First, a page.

Toyota Australia’s user-generated video contest campaign went wrong for two reasons. Firstly, it turned to professionals to create content, thereby negating the ‘user’ in UGC. Secondly, it showed that taste levels still matter with UGC. A film competition to promote Toyota’s Yaris invited people to make a video ad of the car. The ‘Clever Film Competition’ offered a AU$7,000 first prize and was supported by a Twitter profile and Facebook group. As the deadline loomed, however, no videos had been shot, so the agency, forced to abandon its UGC hopes, invited production houses to enter the competition. The winning video, shot by Brisbane production house Play TV and posted on YouTube, features a father talking to his daughter’s boyfriend in a doubly suggestive, sexually laden conversation, and includes the line, ‘she can take a good pounding in any direction’. The video, which viewers found degrading to women, offensive, and even incestuous, was quickly pulled, with Toyota struggling to distance itself from it, though not, ironically, before it spread virally and was picked up by the world’s press. From the people to the people & why taste matters
Relevance is key, both in terms of the game to the brand and the relevance of the game to the consumer. The best social gaming apps all have similar themes, such as pets, charity, flirting and sports. Understand which topics your consumers might be most responsive to and then determine the best approach to integrate the brand. A meaningful gaming experience is built on basic human drivers such as identity and recognition, risk and reward, while being fun and entertaining. There should also be elements of exploration and challenge, opportunities to win or to provide some sense of accomplishment. Provide a platform for ‘bragging rights’. Viewing the accomplishments of others in their network will create a deeper experience at the centre of which is the brand. Zynga’s FarmVille is the most popular social game, played by over 20% of Facebook’s 400m users. Millions of people are spending their valuable real time sowing virtual seeds, tending to virtual crops and buying virtual tractors (of which there were many more sold in the US last year than real ones!). Social gaming circle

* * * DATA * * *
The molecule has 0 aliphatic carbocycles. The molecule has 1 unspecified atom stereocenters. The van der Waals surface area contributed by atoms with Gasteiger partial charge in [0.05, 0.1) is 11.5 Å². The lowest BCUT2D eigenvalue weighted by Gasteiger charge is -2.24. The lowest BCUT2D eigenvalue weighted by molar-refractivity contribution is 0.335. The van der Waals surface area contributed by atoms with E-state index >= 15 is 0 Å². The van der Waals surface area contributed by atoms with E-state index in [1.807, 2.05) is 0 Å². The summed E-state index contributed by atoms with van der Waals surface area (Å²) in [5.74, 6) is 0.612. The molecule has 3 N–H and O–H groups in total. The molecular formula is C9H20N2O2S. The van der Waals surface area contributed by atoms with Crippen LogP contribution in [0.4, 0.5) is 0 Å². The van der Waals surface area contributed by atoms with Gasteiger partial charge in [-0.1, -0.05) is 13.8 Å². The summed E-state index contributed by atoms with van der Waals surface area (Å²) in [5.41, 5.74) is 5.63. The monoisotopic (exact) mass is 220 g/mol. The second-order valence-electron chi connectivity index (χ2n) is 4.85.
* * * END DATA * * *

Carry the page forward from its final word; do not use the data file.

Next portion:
Social brands Some brands are more talked about online than others. Obviously, a margarine brand is less likely to be discussed than an iconic technology brand like Apple. Some products make better social brands than others. So an important question for any marketer has to be – how can we make ourselves more relevant to the public? There’s arguably an opportunity for all industries – perhaps we don’t see lots of people discussing household bleach brands online, but why not? It’s just a question of finding the right destination.
Search me. The socialisation of search means we all need to become smarter about handling data to intelligently inform offline buys Search is often referred to as ‘the database of intent’ because analysis of users’ search patterns helps to identify the crucial information.
Provide something of value Contrary to popular belief, all brands can find a space within the social sphere. The question is not whether a brand is suitable, but rather what social experience can a brand provide and to what audience. A brand doesn’t have to be the centre of a social game, but by providing something of value to game play, whether it’s an item, currency or a new environment, it is still possible to participate with consumers in a meaningful and relevant way. However, as with all marketing, it’s important that social gaming is integrated within a campaign and presents a consistent brand message.